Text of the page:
A British friend of ours, a very funny guy named Ronnie, who lives in the north of England, tells a very funny and self-deprecating story about his one and only trip to the US. He had nursed a desire to visit the United States for years, and with much excitement, managed to convince a buddy to join him. They flew non-stop from London to San Diego (Good Lord).
Shortly after touchdown the plane stopped at the gate and Ronnie, face plastered to the window, spotted the ground crew jumping into action.
“Look, look!” he sqweelled, “”Look, Americans, AMERICANS!”
“Of course they’re Americans ya moron, “ said his buddy, “We just landed in San Diego.”
In a way, we have had similar experiences here in France, especially in the early going. We were driving through a small village in Normandy one day on our first-ever road trip, when we came up on an elderly gentleman (I know, who am I to call anyone elderly?), riding a bicycle, wearing a beret, with a baguette slung under one arm. The two of us swapped simultaneous double-takes and had the same reaction.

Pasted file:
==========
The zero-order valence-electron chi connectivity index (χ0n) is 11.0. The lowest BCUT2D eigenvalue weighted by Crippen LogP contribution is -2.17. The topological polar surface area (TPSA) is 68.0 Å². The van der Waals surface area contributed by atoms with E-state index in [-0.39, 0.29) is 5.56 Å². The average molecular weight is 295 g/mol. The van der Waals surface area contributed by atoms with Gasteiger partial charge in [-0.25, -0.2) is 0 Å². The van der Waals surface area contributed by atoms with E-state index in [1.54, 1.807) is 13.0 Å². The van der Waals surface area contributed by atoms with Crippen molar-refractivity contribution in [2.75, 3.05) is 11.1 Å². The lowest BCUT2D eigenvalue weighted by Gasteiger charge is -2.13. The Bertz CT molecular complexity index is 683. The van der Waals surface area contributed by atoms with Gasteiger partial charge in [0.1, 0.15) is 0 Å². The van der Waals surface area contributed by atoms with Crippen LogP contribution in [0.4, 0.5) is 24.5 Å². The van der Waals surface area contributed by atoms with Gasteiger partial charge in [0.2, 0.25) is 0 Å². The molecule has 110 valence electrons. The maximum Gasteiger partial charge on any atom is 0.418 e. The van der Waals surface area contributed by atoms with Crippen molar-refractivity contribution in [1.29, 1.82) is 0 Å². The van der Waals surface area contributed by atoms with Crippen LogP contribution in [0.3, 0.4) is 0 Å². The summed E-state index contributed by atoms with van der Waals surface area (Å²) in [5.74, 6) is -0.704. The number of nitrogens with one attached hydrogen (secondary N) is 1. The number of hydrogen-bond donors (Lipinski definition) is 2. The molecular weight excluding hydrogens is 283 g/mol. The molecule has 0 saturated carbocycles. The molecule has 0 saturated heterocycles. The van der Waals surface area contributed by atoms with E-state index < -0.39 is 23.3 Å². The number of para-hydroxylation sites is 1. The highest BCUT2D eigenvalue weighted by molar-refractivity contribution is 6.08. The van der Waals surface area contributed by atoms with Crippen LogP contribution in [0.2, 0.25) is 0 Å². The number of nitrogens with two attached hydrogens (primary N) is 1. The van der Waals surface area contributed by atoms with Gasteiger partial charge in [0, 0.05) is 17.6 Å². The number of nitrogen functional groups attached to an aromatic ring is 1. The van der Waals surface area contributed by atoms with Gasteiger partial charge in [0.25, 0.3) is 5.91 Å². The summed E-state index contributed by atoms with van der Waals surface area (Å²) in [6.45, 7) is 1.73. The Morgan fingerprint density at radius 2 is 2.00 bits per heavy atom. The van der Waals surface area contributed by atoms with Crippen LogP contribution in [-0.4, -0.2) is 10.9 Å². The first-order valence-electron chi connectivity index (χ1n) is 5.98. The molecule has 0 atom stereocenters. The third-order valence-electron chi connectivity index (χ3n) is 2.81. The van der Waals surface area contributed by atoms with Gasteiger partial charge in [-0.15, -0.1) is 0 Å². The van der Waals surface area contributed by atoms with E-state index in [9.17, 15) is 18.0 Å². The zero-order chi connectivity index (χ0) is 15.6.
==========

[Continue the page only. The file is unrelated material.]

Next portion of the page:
“Oh, my God, look at that. It’s like something right out of Central Casting!” It was like every caricature we ever had of what it was like in France. Old guy. On a bike. Wearing beret. With baguette. It was a moment that drove home the fact that yes, we were indeed in France.
But of course it wasn’t a caricature. It was every day France. And that became clear as, over and over, we saw the same sort of thing in different villages, all over France. At one point I even wondered, “Hey. You think it’s the same guy wherever we go?”
But then one day it all became clear to me.
“I’ll bet you French Department of Tourism is behind it. All over France they hire old guys to drive around on bikes, looking picturesque for the tourists. Every morning they show up at work, they get issued bikes, berets and baguettes and off they go. They get extra if they have a Gauloises dangling from their lips.”
I was kidding of course. But just a bit.